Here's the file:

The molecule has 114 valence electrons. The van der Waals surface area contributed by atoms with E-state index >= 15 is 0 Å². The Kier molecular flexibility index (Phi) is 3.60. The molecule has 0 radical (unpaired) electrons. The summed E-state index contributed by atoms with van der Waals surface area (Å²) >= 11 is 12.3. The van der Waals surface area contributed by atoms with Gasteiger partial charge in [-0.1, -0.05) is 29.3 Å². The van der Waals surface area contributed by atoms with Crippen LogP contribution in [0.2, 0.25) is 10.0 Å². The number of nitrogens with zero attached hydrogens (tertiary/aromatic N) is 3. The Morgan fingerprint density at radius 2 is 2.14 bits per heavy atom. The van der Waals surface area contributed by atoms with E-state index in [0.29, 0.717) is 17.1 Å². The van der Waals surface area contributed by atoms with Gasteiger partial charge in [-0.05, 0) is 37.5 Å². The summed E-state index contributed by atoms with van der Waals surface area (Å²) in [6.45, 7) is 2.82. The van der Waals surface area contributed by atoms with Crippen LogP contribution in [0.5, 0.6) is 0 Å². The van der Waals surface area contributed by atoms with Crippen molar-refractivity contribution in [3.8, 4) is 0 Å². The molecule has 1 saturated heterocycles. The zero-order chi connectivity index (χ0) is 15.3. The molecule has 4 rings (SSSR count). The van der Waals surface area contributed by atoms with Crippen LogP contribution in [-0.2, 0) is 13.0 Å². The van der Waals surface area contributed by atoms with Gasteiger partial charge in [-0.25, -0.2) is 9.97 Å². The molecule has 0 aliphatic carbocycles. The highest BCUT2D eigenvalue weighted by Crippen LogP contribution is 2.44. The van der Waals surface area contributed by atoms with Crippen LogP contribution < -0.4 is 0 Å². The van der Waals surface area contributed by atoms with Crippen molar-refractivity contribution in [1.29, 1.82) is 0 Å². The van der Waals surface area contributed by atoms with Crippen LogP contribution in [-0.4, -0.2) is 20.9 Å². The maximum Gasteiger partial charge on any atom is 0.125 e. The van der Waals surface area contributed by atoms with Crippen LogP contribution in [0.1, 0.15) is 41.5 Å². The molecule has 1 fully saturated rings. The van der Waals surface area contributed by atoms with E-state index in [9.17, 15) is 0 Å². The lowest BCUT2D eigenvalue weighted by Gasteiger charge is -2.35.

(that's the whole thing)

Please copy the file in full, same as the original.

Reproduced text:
The molecule has 114 valence electrons. The van der Waals surface area contributed by atoms with E-state index >= 15 is 0 Å². The Kier molecular flexibility index (Phi) is 3.60. The molecule has 0 radical (unpaired) electrons. The summed E-state index contributed by atoms with van der Waals surface area (Å²) >= 11 is 12.3. The van der Waals surface area contributed by atoms with Gasteiger partial charge in [-0.1, -0.05) is 29.3 Å². The van der Waals surface area contributed by atoms with Crippen LogP contribution in [0.2, 0.25) is 10.0 Å². The number of nitrogens with zero attached hydrogens (tertiary/aromatic N) is 3. The Morgan fingerprint density at radius 2 is 2.14 bits per heavy atom. The van der Waals surface area contributed by atoms with E-state index in [0.29, 0.717) is 17.1 Å². The van der Waals surface area contributed by atoms with Gasteiger partial charge in [-0.05, 0) is 37.5 Å². The summed E-state index contributed by atoms with van der Waals surface area (Å²) in [6.45, 7) is 2.82. The van der Waals surface area contributed by atoms with Crippen LogP contribution in [0.5, 0.6) is 0 Å². The van der Waals surface area contributed by atoms with Crippen molar-refractivity contribution in [3.8, 4) is 0 Å². The molecule has 1 saturated heterocycles. The zero-order chi connectivity index (χ0) is 15.3. The molecule has 4 rings (SSSR count). The van der Waals surface area contributed by atoms with Crippen LogP contribution in [-0.2, 0) is 13.0 Å². The van der Waals surface area contributed by atoms with Gasteiger partial charge in [-0.25, -0.2) is 9.97 Å². The molecule has 0 aliphatic carbocycles. The highest BCUT2D eigenvalue weighted by Crippen LogP contribution is 2.44. The van der Waals surface area contributed by atoms with Crippen LogP contribution < -0.4 is 0 Å². The van der Waals surface area contributed by atoms with Crippen molar-refractivity contribution in [1.29, 1.82) is 0 Å². The van der Waals surface area contributed by atoms with Crippen LogP contribution in [-0.4, -0.2) is 20.9 Å². The maximum Gasteiger partial charge on any atom is 0.125 e. The van der Waals surface area contributed by atoms with Crippen LogP contribution in [0.1, 0.15) is 41.5 Å². The molecule has 1 fully saturated rings. The van der Waals surface area contributed by atoms with E-state index in [9.17, 15) is 0 Å². The lowest BCUT2D eigenvalue weighted by Gasteiger charge is -2.35.